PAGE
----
1 Lecture Two Supplement Other Industrialized Countries than Britain
2 I. U.S. Bairoch (1993) notes that throughout the nineteenth century and up to the 1920s, the U.S. was the fastest growing economy in the world, despite being the most protectionist during almost all of this period.
3 Chang (2002) notes that there was a short break in high protection in the U.S.: between 1846 and The U.S. economy did not grow faster in that period than in others. Quite on the contrary, U.S. s growth for was at its highest during (2.1 percent per annum) and (2 percent) periods, and both of these periods were marked by very high protectionism.
4 Chang also notes that it was Alexander Hamilton, the first Secretary of the Treasury ( ), and not Friedrich List as is often thought, who first systematically set out the infant industry argument.
5 In Hamilton s Reports of the Secretary of the Treasury on the Subject of Manufactures, he argued that competition from abroad and forces of habit would mean that new industries that could soon become internationally competitive would not be started in the U.S., unless their initial losses were guaranteed by government aid, which could take the form of import duties or even prohibition of import (Chang, 2002, p.25).
6 Chang further cites Henderson (1983) and Reinert (1998) and points out that List started out as a free trade advocate and only converted to the infant industry argument following his period of exile in the U.S. While he was there, Chang writes: he was exposed to the works of Hamilton and the then leading US economist and strong advocate of infant industry protection, Daniel Raymond (Chang, 2002, p. 25).
7 According to Chang, the U.S. Civil War ( ) was mainly fought over the issue of tariff, which the Southern states (as big exporters of agricultural products and importer of British manufactured goods) hated while the northeastern manufacturing states (as producers to compete with the imported products) wanted.
8 Prior to the War, tariff rates were successively raised: (1) 1816: laws required all manufactured goods subject to tariffs of around 35 percent; (2) 1820: average tariff was around percent according to Bairoch (1993; see Table 3.1 below); (3) 1832: average tariff for manufactured goods was around 40 percent, while those for woolen manufactured goods (40-45 percent) and for clothing (50 percent) were particularly high;
9 (4) : protectionism became moderate as cloth manufacturers wanted raw wool and railroad interests wanted tariff-free iron from abroad; (5) : this was one of the most protectionist periods, particularly as the pro-protectionism North won the Civil War;
10 (6) : tariff remained high in spite of some reforms made possible by the Democratic electoral victory in 1913, as WWI interrupted their courses and the Republicans returned to power in 1921; (7) 1930: the Smoot-Hawley Act in response to the Great Depression raised tariffs to new highs at 48 percent in 1931 according to Bairoch.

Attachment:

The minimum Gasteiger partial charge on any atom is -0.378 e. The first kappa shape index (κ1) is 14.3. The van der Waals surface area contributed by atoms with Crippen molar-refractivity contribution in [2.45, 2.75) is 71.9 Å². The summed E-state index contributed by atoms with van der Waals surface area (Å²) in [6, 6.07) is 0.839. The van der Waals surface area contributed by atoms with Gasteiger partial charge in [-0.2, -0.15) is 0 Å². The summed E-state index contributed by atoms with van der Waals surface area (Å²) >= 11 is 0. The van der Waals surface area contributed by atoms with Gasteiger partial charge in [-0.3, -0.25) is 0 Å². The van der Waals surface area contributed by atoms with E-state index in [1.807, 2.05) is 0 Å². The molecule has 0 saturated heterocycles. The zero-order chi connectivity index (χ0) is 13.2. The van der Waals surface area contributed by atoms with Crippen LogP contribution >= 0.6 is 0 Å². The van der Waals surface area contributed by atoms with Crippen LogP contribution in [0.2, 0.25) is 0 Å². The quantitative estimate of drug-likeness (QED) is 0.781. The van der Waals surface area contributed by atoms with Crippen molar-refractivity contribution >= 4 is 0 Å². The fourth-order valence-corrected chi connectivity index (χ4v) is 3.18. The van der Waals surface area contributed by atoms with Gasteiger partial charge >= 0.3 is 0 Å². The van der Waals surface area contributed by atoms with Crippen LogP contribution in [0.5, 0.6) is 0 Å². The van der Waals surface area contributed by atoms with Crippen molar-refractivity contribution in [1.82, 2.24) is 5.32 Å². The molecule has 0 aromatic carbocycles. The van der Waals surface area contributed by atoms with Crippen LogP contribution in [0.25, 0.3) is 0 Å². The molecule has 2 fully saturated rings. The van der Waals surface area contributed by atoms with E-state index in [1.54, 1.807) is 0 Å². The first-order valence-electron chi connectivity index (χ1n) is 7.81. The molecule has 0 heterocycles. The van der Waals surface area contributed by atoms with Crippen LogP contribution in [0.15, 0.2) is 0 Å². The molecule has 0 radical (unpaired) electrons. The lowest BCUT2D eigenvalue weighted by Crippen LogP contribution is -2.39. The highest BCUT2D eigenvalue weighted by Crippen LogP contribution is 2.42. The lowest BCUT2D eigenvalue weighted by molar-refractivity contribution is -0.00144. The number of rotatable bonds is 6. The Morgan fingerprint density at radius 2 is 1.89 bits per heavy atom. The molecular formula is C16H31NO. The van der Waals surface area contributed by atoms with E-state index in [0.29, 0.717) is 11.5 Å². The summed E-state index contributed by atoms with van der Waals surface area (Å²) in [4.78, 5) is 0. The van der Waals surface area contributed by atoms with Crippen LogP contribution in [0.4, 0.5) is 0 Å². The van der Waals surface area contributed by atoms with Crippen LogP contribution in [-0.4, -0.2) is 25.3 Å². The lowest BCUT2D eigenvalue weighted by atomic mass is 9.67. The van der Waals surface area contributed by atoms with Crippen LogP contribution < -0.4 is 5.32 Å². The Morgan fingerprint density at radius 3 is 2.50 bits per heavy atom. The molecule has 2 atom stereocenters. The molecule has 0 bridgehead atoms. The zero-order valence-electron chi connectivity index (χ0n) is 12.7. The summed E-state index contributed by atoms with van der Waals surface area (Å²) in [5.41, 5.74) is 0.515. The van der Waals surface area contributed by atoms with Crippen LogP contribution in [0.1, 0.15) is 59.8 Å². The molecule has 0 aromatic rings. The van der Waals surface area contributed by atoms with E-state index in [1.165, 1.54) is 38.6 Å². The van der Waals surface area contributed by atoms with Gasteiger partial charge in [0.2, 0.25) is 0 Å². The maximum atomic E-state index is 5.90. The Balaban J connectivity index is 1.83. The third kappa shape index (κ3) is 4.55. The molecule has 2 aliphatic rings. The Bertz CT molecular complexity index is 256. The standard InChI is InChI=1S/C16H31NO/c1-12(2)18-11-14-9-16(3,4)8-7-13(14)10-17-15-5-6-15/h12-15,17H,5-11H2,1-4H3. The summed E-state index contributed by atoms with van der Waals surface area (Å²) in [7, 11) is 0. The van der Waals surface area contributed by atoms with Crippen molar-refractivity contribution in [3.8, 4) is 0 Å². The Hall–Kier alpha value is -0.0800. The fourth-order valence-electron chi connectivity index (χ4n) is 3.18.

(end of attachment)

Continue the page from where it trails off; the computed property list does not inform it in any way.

11 Considerable reductions came only after the WWII by which time the U.S. industrial supremacy had been established. However, Chang notes: the USA never practiced free trade to the same degree as Britain did during its free-trade period (1860 to 1932), as it never had a zero-tariff regime and it was much more aggressive in using hidden protectionist measures [such as] VERs (voluntary export restraints); quotas on textile and clothing (through the Multi-Fiber Agreement), protection and subsidies for agriculture and unilateral trade sanctions (especially through the use of anti-dumping duties (Chang, p. 29).
12 Other measures taken by the U.S. government included: (1) from the 1830s, the government supported agriculture by giving land grants to agricultural colleges and establishing government research institutes; (2) in the second half of the nineteenth century, it expanded public educational investments; and (3) it granted land and subsidies to railway companies in order to promote transportation infrastructure.
13 In the post-war period, the federal government became much bigger and important. Its share in R&D spending was only 16 percent in 1930 but rose to between one-half and two-thirds after the WWII. Its defense-related procurements gave rise to such leading edge industries as computers, aerospace, and the internet. The government s National Institutes of Health (NIH) has been critical in supporting R&D in pharmaceutical and biotechnology industries.
14 II. Germany and Russia Tariff rates were moderate compared to Britain and the U.S., but the government was active in direct involvement in key industries: